What was the formula for youth group programming in the awesome and audacious decade of the eighties? It was a weird science mixture of dodgeball games, singalong worship, quick lessons, cold drinks, hot pizza, caffeinated all-nighters, occasional mission trips, week-long camps and weekend retreats.
Although the clothes have changed (thank the Lord), most of our strategies to reach and disciple youth have not. For the most part, youth ministry today is stuck in the 80s.
Sure, now we can download our lessons online and get games from an app but, essentially, we have the same strategy. Underneath it all is the assumption that if we can attract a crowd of teens then we can transform a crowd of teens.
Don't get me wrong, I love the 80's. I love the music and movies (think Back to the Future, The Breakfast Club, Indiana Jones, and The Terminator ... just to name a few.) I graduated from high school in 1983 so I know what youth group in the 80s feels like.
And it was great!
At one point the youth ministry I was a part of had over 800 teenagers attending. We had massive games, huge camps, tons of fun and, of course, cheap and delicious pizza, pizza (thank you Little Caesars!)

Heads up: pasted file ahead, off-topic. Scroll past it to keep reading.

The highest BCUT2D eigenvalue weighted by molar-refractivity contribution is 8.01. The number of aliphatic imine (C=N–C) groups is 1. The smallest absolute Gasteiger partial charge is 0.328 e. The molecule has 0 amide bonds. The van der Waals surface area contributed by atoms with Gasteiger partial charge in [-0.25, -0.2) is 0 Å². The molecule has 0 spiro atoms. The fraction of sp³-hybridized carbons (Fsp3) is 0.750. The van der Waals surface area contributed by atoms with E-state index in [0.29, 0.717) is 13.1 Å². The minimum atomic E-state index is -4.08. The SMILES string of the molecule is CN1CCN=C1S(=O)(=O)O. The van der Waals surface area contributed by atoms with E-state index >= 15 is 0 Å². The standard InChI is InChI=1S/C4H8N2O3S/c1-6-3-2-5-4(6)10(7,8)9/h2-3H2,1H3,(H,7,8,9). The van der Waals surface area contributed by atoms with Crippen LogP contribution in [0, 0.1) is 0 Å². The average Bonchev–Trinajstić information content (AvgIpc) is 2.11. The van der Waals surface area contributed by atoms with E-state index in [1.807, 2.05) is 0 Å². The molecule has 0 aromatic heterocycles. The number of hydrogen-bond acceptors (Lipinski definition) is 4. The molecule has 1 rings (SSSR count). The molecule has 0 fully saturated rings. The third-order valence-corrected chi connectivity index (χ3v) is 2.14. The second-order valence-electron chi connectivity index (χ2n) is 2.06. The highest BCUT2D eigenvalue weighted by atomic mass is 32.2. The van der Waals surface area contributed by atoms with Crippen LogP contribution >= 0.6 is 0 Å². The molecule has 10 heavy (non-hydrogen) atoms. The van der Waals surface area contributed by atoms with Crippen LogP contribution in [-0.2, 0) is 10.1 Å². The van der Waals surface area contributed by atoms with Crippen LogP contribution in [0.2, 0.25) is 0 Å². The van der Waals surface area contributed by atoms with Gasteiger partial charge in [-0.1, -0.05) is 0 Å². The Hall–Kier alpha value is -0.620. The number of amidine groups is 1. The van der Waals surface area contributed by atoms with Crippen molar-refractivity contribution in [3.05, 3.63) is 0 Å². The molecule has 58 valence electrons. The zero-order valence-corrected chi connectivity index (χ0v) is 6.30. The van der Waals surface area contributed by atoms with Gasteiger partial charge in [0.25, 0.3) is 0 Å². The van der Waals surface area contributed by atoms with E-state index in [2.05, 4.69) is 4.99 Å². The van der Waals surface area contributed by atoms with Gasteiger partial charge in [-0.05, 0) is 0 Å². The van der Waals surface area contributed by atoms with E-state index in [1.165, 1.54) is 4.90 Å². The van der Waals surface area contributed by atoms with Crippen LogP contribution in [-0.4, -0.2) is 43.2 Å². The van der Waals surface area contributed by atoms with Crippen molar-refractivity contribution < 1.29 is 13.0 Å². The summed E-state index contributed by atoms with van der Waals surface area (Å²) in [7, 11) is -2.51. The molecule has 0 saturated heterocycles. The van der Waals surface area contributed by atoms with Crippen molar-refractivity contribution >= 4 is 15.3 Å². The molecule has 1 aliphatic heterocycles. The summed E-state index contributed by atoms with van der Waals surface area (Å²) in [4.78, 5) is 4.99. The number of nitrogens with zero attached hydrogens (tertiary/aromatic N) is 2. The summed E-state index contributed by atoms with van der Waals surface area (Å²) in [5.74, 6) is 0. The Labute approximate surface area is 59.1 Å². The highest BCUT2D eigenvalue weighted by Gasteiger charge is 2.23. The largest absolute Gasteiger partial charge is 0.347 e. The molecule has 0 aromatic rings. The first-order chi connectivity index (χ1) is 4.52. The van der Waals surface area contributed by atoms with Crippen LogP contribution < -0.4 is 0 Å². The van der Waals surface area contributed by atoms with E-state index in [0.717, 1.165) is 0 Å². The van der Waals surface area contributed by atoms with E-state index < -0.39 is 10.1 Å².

But, for the most part, the eighties strategy is not doing so well in 2018. At the minimum, it's not effective enough to close the skyrocketing trajectory of the rejection of the historic Christian faith amongst Generation Z.
Here are a few reasons why the eighties strategy for youth ministry should be left in the past:
1. Teens are busier than they were in the 80's.
Ask the typical youth leader what the top challenges they face when it comes to youth ministry and teen busyness will be in the top three. From insane athletic schedules to growing academic pressures to after-school jobs teens today have full days and short nights. All of this busyness has led to deeper levels of anxiety for teenagers.
According to Psychology Today, "The average high school kid today has the same level of anxiety as the average psychiatric patient in the early 1950s."
So, while teens have deeper levels of anxiety than ever and need spiritual guidance more than ever before, they are often too busy to attend youth group ... or think they are anyway.
2. Teens are more distracted than they were in the 80's.
From SnapChat to Instagram to Google to YouTube teenagers today are bombarded by messages. As a result they are more distracted than ever. It's common to witness teenagers in the midst of a conversation with a group of friends reach for their smart phones several times to respond to whoever happens to be pinging them at that particular moment.
It's hard enough for teenagers to stay focused during school, let alone after school. In the mind of the typical teen another two hour block on Wednesday night where they may not be fully able to engage in social media may seem like a lot to ask. Sure, we try to keep their attention with our youth group games but, if we're honest, the games they're playing on their phones may be more fun than the ones we are playing in youth group.
3. More teens are choosing atheism than in the 80's.